In the afternoon, we met up with one of Joana's Portuguese friends who is studying in Budapest this semester. He led us through Heroes' Square to a really nice park, and we enjoyed the fall colors and each others' company. At the park a few of us broke into a two minute game of tag, and I enjoyed the personal victory in 1) outrunning my friend Aaron and 2) causing him to slip and fall on the slick grass in pursuit. A football or a disc would've made for an even more fun tourism break, but we survived without. 

We headed back to the hostel to shower and get ready for dinner and the night out in Budapest. The first restaurant we tried couldn't accommodate all of us... Surprise surprise... So we ended up grabbing dinner at a burger joint, and I think we all enjoyed this alternative, too. After dinner we headed to Szimpla, which is Budapest's most famous 'ruin bars'. 

I have to say I've never seen anything like Szimpla. If I had to guess I'd say it's three floors, but I swear I have no idea. There was no ebb and flow to this place, it was just complete chaos. Everywhere I turned I was surprised by what I saw... Be it the random decorations or the random people in Halloween costumes (it was solid timing to be in Budapest for Halloween, by the way)... It was quite the experience. We hung out in Szimpla for a bit before our group decided to split. Some people went home to rest up for the next day, and about half of us headed out to Instant, another famous ruin club in Budapest. I went in with an open mind, and it's a good thing I did. I swear Instant was just Szimpla plus a coat check and dancing. We hung out for a while before we decided we should get home to the hostel since the alarms would be ringing early for our next day in Buda. 

Here are pictures from our first afternoon and evening in Budapest:

A day in Buda

Morning came early, and we started in Great Market Hall, which is actually still on the Pest side. Clara and I found cheap espresso, and we enjoyed looking through the different foods and souvenirs that vendors were selling. I was very impressed by the hand painted stacking dolls, and many of the other trinkets. I've made it a rule for myself that I'll only buy souvenirs if it's really a must have for me... My luggage was full coming here, so I really don't have space to bring extra stuff home... That saves my wallet from a lot of these little shops. :)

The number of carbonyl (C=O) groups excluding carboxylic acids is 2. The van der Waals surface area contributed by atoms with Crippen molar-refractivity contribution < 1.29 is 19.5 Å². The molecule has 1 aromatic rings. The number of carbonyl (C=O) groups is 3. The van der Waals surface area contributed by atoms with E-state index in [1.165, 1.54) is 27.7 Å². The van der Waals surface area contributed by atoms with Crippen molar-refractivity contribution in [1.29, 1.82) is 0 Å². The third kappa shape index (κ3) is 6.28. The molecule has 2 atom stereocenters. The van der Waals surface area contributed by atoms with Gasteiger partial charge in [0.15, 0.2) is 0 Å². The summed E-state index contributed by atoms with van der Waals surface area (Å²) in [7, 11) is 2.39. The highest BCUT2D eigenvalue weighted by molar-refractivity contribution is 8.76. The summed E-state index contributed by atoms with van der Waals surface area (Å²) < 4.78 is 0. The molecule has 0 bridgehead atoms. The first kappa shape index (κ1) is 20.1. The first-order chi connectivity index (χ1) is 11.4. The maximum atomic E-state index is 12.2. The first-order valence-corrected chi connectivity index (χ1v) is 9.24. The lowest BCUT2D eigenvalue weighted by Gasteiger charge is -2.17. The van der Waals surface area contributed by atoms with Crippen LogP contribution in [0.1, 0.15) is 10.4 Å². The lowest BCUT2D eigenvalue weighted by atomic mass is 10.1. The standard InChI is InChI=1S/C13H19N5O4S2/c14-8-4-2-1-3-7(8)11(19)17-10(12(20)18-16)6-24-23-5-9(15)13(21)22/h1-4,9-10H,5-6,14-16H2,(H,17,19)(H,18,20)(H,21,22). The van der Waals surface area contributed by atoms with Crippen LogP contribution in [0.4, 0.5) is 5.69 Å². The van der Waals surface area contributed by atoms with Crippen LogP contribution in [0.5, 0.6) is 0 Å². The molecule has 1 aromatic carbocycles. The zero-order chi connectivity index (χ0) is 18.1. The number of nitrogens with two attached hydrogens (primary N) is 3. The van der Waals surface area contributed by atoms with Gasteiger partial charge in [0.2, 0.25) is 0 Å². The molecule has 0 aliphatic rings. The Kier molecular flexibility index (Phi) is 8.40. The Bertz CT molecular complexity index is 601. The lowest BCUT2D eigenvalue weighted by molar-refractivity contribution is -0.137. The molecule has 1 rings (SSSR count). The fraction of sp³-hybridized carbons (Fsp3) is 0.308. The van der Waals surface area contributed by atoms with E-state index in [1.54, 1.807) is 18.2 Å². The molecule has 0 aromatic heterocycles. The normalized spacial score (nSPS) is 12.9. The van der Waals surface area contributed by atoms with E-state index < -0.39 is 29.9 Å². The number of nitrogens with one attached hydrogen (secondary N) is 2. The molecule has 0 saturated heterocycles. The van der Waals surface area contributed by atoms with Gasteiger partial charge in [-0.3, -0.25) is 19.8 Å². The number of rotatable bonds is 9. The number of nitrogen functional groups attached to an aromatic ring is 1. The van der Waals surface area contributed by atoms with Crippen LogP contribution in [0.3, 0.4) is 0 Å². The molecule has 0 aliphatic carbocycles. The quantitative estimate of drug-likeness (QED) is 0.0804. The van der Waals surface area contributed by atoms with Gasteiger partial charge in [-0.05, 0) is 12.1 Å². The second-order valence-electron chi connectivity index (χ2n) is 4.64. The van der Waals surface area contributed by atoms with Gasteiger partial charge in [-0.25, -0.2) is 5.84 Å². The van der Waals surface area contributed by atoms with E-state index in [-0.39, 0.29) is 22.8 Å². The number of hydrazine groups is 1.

Great Market Hall

After the market we walked along the river to meet up with the guys who rode a 17 hour bus to meet us in Budapest for the rest of our trip. 

Together we walked north along the bank to see the Shoes on the Danube Bank memorializing the Jews who were ordered to remove their shoes before being shot by Arrow Cross Militiamen and falling into the Danube in 1944 and 1945.
Shoes on the Danube Bank
After visiting this memorial, we crossed the Chain Bridge to Buda. We spent the day exploring Buda's beautiful Castle Hill and Old Town. The views of Pest from the top of the hill in Buda were amazing, and we enjoyed our time here. We had fun getting lots of great pictures from all of the outlooks. It's fun traveling with the girls who have great cameras, and we can always count on factoring in an extra 20 minutes for photos. I have to laugh because Natalia took 1500 pictures one weekend in Slovenia, but has actually restrained herself a lot since. Once everyone was getting hungry, we realized it would be easier to head over the bridge back to Pest to eat because everything where we were in Buda was unreasonably priced since we were in a touristy area. 

A view of Parliament to the north from the Chain Bridge
In the evening, most of our group visited The Citadella and saw beautiful views during the sunset, but two friends and I were lame and snuck back  to the hostels for quick naps. In the evening we all hung out and had a good time in the hostel before going back to Instant. Sunday morning's wake up call came early, and we were off to Vienna.